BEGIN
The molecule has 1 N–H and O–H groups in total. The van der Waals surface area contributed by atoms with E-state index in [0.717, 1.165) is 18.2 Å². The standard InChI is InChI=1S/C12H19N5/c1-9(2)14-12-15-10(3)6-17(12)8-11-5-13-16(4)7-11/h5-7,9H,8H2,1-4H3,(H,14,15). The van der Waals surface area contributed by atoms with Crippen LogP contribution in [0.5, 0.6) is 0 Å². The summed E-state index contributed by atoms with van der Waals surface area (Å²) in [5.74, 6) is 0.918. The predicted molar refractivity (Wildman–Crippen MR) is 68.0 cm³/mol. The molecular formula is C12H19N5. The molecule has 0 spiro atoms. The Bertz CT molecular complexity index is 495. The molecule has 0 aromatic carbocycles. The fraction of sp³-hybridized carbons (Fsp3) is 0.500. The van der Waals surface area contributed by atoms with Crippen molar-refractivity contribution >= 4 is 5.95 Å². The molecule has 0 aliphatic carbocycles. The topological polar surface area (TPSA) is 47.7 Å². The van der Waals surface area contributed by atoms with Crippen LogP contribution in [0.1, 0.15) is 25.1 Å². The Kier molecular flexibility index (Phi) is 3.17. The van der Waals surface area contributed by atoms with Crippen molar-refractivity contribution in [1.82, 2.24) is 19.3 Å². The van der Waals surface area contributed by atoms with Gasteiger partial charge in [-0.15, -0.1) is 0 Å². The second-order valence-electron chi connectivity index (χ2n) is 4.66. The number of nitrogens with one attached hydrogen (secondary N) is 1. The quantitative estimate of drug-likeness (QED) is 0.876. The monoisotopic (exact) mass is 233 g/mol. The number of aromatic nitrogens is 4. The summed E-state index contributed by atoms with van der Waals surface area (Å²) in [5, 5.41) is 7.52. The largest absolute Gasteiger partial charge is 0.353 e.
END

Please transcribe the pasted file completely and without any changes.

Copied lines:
The molecule has 1 N–H and O–H groups in total. The van der Waals surface area contributed by atoms with E-state index in [0.717, 1.165) is 18.2 Å². The standard InChI is InChI=1S/C12H19N5/c1-9(2)14-12-15-10(3)6-17(12)8-11-5-13-16(4)7-11/h5-7,9H,8H2,1-4H3,(H,14,15). The van der Waals surface area contributed by atoms with Crippen LogP contribution in [0.5, 0.6) is 0 Å². The summed E-state index contributed by atoms with van der Waals surface area (Å²) in [5.74, 6) is 0.918. The predicted molar refractivity (Wildman–Crippen MR) is 68.0 cm³/mol. The molecular formula is C12H19N5. The molecule has 0 spiro atoms. The Bertz CT molecular complexity index is 495. The molecule has 0 aromatic carbocycles. The fraction of sp³-hybridized carbons (Fsp3) is 0.500. The van der Waals surface area contributed by atoms with Crippen molar-refractivity contribution >= 4 is 5.95 Å². The molecule has 0 aliphatic carbocycles. The topological polar surface area (TPSA) is 47.7 Å². The van der Waals surface area contributed by atoms with Crippen LogP contribution in [0.1, 0.15) is 25.1 Å². The Kier molecular flexibility index (Phi) is 3.17. The van der Waals surface area contributed by atoms with Crippen molar-refractivity contribution in [1.82, 2.24) is 19.3 Å². The van der Waals surface area contributed by atoms with Gasteiger partial charge in [-0.15, -0.1) is 0 Å². The second-order valence-electron chi connectivity index (χ2n) is 4.66. The number of nitrogens with one attached hydrogen (secondary N) is 1. The quantitative estimate of drug-likeness (QED) is 0.876. The monoisotopic (exact) mass is 233 g/mol. The number of aromatic nitrogens is 4. The summed E-state index contributed by atoms with van der Waals surface area (Å²) in [5, 5.41) is 7.52. The largest absolute Gasteiger partial charge is 0.353 e.